Late in Freedom anti-Daemon mercenaries carry out one against a Daemon community.
There are two major sieges in the latter part of The Wheel of Time: Caemlyn, as part of a Succession Crisis, and Tar Valon, the result of a schism between the Aes Sedai. There is also a siege on the fortress known as the Stone of Tear, but its impact on the plot is minimal.
In Christian Nation, the American theocratic government under the leadership of President Steve Jordan laid siege against the last holdouts of Constitutional democracy and freedom by cutting off all aid to Manhattan Island, where they were all located. The President even goes so far as to declare Deuteronomy 20:10-12 as "justifiable grounds" for it.
The first series of the revival ended with a Siege, though it was slightly subverted in that the good guys did not actually end up holding off the evil Daleks, and by the end of the episode, every main and minor character, with the exception of Rose Tyler, was dead. Two getbetter.
"The Base Under Siege" is a standard Doctor Who plot ("Moon base, sea base, space base, they build these things out of kits!"), especially in Pat Troughton stories, such as "The Wheel in Space"
"The Waters of Mars" subverts a number of conventions in this regard.
The Supernatural episode "Jus In Bello" brings the trope into play as Sam and Dean are arrested and the police station where they're being held comes under attack be demons led by Lilith. They wind up forging an alliance with the FBI agent who wanted to put them away forever.
One specialty of the Imperial Fists Space Marines in Warhammer 40,000 is holding the line in sieges. Not coincidentally, the specialty of their arch-enemies, the Iron Warriors, is launching them.
In the Horus Hersey the Chaos Space Marines lay siege to Terra, and the Emperor along with his remaining forces were are forced to drive them off with all they have. The Imperial forces have been driven off the Chaos forces, and killed Horus, but at a terrible price, Sanguinius has been slain, and the Emperor is in a near death state, and is locked in life support in the golden throne.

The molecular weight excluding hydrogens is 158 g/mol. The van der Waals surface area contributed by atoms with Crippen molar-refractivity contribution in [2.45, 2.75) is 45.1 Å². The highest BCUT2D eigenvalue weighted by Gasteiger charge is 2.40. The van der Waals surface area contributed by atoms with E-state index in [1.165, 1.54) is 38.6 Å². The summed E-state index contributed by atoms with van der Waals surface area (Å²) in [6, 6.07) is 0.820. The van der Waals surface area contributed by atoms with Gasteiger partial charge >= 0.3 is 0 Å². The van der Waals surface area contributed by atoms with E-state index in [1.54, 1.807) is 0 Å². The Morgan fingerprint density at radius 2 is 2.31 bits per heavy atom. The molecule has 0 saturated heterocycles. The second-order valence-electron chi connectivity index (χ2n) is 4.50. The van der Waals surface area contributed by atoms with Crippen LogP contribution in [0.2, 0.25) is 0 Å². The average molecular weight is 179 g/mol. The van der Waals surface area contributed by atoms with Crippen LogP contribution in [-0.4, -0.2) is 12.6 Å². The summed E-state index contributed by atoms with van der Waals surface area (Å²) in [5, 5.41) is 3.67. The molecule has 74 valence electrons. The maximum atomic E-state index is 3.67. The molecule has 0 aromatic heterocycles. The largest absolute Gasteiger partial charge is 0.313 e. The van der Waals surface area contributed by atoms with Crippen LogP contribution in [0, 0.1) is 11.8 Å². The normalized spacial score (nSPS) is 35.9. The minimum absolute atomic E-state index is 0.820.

Several attempts were made in the golden age of table top wargaming to make siege games. The problem was that there is little maneuver in siege warfare and the most interesting parts are the gadgeteering which doesn't translate well. Some did manage to become classics like Avalon Hill's Siege of Alessia
In Checkers during an end game, if the vanquished player is stubborn about it, he can retreat to a double corner. It needs a carefully choreographed sequence of moves to dig him out and is rather like a siege.
The old Norse game Hnefatafl simulates an escape from a besieged fortress, as opposed to a pitched battle(like Chess).
Happens in Neverwinter Nights 2 when the hero's castle is besieged by the undead army of the King of Shadows. The already problematic odds take a turn for the worse when one of the hero's companions turns out to have betrayed them by sabotaging the gate and when the undead, including the vampires, turn out to be unaffected by sunlight.